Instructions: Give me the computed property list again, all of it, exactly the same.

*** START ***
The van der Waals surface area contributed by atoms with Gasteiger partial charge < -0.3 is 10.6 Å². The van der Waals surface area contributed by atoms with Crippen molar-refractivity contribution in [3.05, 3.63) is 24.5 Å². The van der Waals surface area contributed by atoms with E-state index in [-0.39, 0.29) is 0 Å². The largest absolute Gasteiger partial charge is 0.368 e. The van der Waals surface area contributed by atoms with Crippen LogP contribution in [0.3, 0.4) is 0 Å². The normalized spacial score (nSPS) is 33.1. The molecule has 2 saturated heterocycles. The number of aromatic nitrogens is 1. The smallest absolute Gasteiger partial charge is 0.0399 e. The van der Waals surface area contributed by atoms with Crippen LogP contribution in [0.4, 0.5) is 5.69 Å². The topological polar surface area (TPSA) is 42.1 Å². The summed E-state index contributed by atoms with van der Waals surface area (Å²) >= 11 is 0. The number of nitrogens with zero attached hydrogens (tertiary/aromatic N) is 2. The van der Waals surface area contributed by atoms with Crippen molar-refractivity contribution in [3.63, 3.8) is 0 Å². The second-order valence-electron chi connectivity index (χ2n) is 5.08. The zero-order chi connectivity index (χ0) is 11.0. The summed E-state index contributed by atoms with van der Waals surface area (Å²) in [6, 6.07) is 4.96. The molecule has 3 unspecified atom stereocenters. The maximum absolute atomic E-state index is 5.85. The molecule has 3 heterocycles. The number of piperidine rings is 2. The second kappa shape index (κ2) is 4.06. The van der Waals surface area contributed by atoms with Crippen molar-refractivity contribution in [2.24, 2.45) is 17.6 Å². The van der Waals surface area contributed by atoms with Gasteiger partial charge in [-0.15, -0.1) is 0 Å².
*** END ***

The van der Waals surface area contributed by atoms with Gasteiger partial charge < -0.3 is 10.6 Å². The van der Waals surface area contributed by atoms with Crippen molar-refractivity contribution in [3.05, 3.63) is 24.5 Å². The van der Waals surface area contributed by atoms with E-state index in [-0.39, 0.29) is 0 Å². The largest absolute Gasteiger partial charge is 0.368 e. The van der Waals surface area contributed by atoms with Crippen LogP contribution in [0.3, 0.4) is 0 Å². The normalized spacial score (nSPS) is 33.1. The molecule has 2 saturated heterocycles. The number of aromatic nitrogens is 1. The smallest absolute Gasteiger partial charge is 0.0399 e. The van der Waals surface area contributed by atoms with Crippen LogP contribution in [0.4, 0.5) is 5.69 Å². The topological polar surface area (TPSA) is 42.1 Å². The summed E-state index contributed by atoms with van der Waals surface area (Å²) >= 11 is 0. The number of nitrogens with zero attached hydrogens (tertiary/aromatic N) is 2. The van der Waals surface area contributed by atoms with Crippen molar-refractivity contribution in [3.63, 3.8) is 0 Å². The second-order valence-electron chi connectivity index (χ2n) is 5.08. The zero-order chi connectivity index (χ0) is 11.0. The summed E-state index contributed by atoms with van der Waals surface area (Å²) in [6, 6.07) is 4.96. The molecule has 3 unspecified atom stereocenters. The maximum absolute atomic E-state index is 5.85. The molecule has 3 heterocycles. The number of piperidine rings is 2. The second kappa shape index (κ2) is 4.06. The van der Waals surface area contributed by atoms with Crippen molar-refractivity contribution in [2.24, 2.45) is 17.6 Å². The van der Waals surface area contributed by atoms with Gasteiger partial charge in [-0.15, -0.1) is 0 Å².